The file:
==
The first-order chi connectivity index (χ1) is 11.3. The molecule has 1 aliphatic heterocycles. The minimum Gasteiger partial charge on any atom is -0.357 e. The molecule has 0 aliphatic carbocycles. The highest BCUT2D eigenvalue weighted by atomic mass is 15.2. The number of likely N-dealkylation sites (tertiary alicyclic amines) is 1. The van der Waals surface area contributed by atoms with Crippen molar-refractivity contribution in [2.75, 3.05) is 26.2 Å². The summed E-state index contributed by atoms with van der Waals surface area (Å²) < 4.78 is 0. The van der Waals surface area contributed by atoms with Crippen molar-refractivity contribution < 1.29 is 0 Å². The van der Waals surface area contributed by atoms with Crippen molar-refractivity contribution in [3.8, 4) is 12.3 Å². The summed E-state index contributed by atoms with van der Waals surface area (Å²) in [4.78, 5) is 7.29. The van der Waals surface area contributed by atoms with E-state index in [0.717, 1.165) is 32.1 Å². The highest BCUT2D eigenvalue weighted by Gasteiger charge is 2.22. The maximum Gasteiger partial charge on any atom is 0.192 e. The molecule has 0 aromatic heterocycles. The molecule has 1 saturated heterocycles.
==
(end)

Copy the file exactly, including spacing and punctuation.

The first-order chi connectivity index (χ1) is 11.3. The molecule has 1 aliphatic heterocycles. The minimum Gasteiger partial charge on any atom is -0.357 e. The molecule has 0 aliphatic carbocycles. The highest BCUT2D eigenvalue weighted by atomic mass is 15.2. The number of likely N-dealkylation sites (tertiary alicyclic amines) is 1. The van der Waals surface area contributed by atoms with Crippen molar-refractivity contribution in [2.75, 3.05) is 26.2 Å². The summed E-state index contributed by atoms with van der Waals surface area (Å²) < 4.78 is 0. The van der Waals surface area contributed by atoms with Crippen molar-refractivity contribution < 1.29 is 0 Å². The van der Waals surface area contributed by atoms with Crippen molar-refractivity contribution in [3.8, 4) is 12.3 Å². The summed E-state index contributed by atoms with van der Waals surface area (Å²) in [4.78, 5) is 7.29. The van der Waals surface area contributed by atoms with E-state index in [0.717, 1.165) is 32.1 Å². The highest BCUT2D eigenvalue weighted by Gasteiger charge is 2.22. The maximum Gasteiger partial charge on any atom is 0.192 e. The molecule has 0 aromatic heterocycles. The molecule has 1 saturated heterocycles.